What it truly means to have ‘Bad Knees’? I was yearning to stay active, but I didn’t have my ever strong knees. “Bad knees” – the root of most of my fitness challenges – is a collection of injuries that occur to the knee. The injuries are classified into two: (1) traumatic/ acute injuries and (2) overuse injuries.
Patellar Pain Syndrome – Overuse Injuries.
Most people, experience the patellar pain syndrome, a kind of knee overuse injury, which involves pain, soreness, and discomfort at the fore and below the kneecap.
Due to bad knees, I was hesitant to do lower body days or even work out the legs since all thought of with the lunges and squats was the pain or additional injury it would cause if I didn’t do it right.
You can take different movements that would work your posterior chain to allow the hamstrings and glutes to prevent knee pain.
However, the book by Nicholas notes that bad knees occur due to overloading the joint with repetitive movements such as excessive lunges, squats, and running, mainly with limited recovery time.
If done right and with the correct intensity, duration, and frequency, the above exercises can help improve your bad knee by strengthening muscles supporting the knees like quads, hamstrings, and glutes.
Things you’ll need to avoid: an abrupt change in your workouts such as everyday training, going to a crazy workout or gymnasium or increasing your runs or racing coverage.
Traumatic or Acute Injury
The acute bad knee injury happens because of twisting action or trauma. The amount of pain experienced will depend on the mechanism of induction and its severity. However, avoid excessively strenuous exercise as they could advance the knee injury and pain.
(a) Anterior cruciate ligament (ACL) sprain
ACL sprains happened regularly in sports that entail sudden directional changes such as contact sports. Such an injury could also include, knee joint injury and swelling.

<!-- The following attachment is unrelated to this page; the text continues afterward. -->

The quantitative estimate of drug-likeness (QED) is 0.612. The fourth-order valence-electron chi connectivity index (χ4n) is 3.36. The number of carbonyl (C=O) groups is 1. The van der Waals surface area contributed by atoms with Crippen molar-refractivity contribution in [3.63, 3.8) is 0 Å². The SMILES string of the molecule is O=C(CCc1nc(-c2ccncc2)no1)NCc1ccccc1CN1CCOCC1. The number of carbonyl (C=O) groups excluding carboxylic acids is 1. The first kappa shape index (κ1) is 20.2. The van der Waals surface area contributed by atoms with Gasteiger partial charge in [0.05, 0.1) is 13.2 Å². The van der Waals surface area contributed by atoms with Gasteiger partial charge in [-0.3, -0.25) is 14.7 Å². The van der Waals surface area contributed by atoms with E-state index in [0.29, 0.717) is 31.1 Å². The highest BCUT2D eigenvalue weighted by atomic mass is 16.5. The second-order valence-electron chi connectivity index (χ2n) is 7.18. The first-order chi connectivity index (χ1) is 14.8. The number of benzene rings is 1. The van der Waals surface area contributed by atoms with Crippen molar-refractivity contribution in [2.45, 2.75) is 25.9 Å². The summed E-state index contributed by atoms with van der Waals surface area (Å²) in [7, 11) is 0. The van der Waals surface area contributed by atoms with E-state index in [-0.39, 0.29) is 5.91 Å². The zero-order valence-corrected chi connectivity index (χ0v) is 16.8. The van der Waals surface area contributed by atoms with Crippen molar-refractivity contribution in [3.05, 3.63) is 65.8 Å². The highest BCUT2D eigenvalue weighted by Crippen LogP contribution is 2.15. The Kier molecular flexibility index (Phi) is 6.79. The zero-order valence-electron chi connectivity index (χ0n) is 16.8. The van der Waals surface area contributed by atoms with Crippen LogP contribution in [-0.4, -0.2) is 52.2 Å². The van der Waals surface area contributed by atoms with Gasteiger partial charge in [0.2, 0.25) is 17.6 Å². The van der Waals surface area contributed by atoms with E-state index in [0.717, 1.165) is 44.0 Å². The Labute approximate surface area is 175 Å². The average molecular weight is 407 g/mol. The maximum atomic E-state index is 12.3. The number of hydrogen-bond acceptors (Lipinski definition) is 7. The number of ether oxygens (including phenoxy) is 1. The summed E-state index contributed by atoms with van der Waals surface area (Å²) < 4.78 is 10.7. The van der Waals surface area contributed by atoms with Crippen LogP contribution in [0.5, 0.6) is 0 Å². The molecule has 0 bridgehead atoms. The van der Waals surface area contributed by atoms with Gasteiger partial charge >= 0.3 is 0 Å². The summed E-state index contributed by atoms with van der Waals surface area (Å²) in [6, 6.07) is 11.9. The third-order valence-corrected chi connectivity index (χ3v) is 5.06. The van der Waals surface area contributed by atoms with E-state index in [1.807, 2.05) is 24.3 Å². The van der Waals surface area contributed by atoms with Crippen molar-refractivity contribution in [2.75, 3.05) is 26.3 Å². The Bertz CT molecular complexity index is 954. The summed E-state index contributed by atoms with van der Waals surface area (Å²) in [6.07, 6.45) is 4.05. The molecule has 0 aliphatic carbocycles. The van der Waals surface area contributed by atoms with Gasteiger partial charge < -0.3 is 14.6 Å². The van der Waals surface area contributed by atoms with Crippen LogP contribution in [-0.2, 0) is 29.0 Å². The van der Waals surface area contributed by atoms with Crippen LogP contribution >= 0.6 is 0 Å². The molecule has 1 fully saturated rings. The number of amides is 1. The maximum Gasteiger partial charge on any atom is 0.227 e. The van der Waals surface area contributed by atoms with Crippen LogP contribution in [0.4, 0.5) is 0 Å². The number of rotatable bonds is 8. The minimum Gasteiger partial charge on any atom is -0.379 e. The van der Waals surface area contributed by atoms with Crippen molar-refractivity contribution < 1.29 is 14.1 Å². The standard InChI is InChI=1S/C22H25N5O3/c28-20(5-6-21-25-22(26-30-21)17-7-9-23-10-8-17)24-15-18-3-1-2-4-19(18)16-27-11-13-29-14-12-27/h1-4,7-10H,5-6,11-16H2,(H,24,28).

(b) Medial ligament MCL sprain
MCL injury is characterized by a ligament tear in the inner side of the knee. MCL injury happens because of twisting and impact motion. However, MCL sprain could also emerge due to knee joint twisting or falling.
(c) Patella tendon rupture
An injury characterized by a ‘pop’ sound? The Patella tendon ruptures are also highly painful. Sadly the injury could rapture for the aged people and those with jumper’s knee. The bad knee will swell mainly above the tendon and below the knee.
Most of the outlined bad knees issue listed above can be prevented by keeping your bad knee safe.
Notably, you bad knee will not love an intensive workout. Therefore, you’ll have to shift the workout plan to make the knee to familiarise.
You may begin with working out or exercising for about 3 days per week. During this period, you can increase the workout time and intensity while considering your body’s reaction.
If, you’ll be jogging or running, ensure you acquire the right shoes. As we had noted earlier, it is essential to take breaks in your workout plans to give your bad knee enough time to recover.
Therefore, for our current workout plan, you can take about 2 resting days during which time the body will recover.
Notably, avoid rushing to a new sport without training the relevant muscles. For example, if you’ll be starting tennis in the next month, ensure you strength train relevant muscles, which will prepare you to handle the physical stress resulting from the game.
Balance your workouts
Like your proper and healthy diet, exercises should come in a balanced manner. Therefore, avoid following a similar workout plan over and over again: it’ll weaken your joints, and it’s monotonous too.
Therefore, mix up your workouts with cross-training, lunges, squats and days off for rest.
Therefore, bad knees could be a painful and stressing as your attitude can fall or rise.
You’ll need to consume the right information regarding the proper exercises that will benefit both your bad knee and other muscles.
After all, it is clear that “bad knee” should not hamper your workout and fitness journey.